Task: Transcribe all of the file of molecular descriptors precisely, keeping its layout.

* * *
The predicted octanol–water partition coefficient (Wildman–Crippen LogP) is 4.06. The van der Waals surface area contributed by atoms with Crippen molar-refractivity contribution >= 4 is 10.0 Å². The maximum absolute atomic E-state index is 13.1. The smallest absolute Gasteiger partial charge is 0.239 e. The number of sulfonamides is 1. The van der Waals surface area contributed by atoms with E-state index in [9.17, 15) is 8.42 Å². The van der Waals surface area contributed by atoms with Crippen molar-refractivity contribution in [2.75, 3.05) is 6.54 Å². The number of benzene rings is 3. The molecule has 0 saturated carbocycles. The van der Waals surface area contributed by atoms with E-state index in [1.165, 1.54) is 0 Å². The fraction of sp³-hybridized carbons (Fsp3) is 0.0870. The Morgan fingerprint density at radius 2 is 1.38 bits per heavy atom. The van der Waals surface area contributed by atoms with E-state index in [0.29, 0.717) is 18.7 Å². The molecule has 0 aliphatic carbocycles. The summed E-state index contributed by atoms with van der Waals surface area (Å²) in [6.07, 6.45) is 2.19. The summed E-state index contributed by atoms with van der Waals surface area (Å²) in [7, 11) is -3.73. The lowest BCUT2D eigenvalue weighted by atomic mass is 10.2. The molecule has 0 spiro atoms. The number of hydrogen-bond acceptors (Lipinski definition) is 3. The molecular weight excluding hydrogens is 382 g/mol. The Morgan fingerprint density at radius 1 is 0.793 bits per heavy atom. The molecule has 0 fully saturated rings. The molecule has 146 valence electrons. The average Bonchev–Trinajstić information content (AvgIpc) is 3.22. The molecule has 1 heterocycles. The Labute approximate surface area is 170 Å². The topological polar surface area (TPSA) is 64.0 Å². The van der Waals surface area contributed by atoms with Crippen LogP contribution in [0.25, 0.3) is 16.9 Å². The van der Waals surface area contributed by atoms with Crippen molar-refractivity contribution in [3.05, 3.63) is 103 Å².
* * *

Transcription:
The predicted octanol–water partition coefficient (Wildman–Crippen LogP) is 4.06. The van der Waals surface area contributed by atoms with Crippen molar-refractivity contribution >= 4 is 10.0 Å². The maximum absolute atomic E-state index is 13.1. The smallest absolute Gasteiger partial charge is 0.239 e. The number of sulfonamides is 1. The van der Waals surface area contributed by atoms with E-state index in [9.17, 15) is 8.42 Å². The van der Waals surface area contributed by atoms with Crippen molar-refractivity contribution in [2.75, 3.05) is 6.54 Å². The number of benzene rings is 3. The molecule has 0 saturated carbocycles. The van der Waals surface area contributed by atoms with E-state index in [1.165, 1.54) is 0 Å². The fraction of sp³-hybridized carbons (Fsp3) is 0.0870. The Morgan fingerprint density at radius 2 is 1.38 bits per heavy atom. The van der Waals surface area contributed by atoms with E-state index in [0.29, 0.717) is 18.7 Å². The molecule has 0 aliphatic carbocycles. The summed E-state index contributed by atoms with van der Waals surface area (Å²) in [6.07, 6.45) is 2.19. The summed E-state index contributed by atoms with van der Waals surface area (Å²) in [7, 11) is -3.73. The lowest BCUT2D eigenvalue weighted by atomic mass is 10.2. The molecule has 0 spiro atoms. The number of hydrogen-bond acceptors (Lipinski definition) is 3. The molecular weight excluding hydrogens is 382 g/mol. The Morgan fingerprint density at radius 1 is 0.793 bits per heavy atom. The molecule has 0 fully saturated rings. The molecule has 146 valence electrons. The average Bonchev–Trinajstić information content (AvgIpc) is 3.22. The molecule has 1 heterocycles. The Labute approximate surface area is 170 Å². The topological polar surface area (TPSA) is 64.0 Å². The van der Waals surface area contributed by atoms with Crippen LogP contribution in [0.25, 0.3) is 16.9 Å². The van der Waals surface area contributed by atoms with Crippen molar-refractivity contribution in [3.05, 3.63) is 103 Å².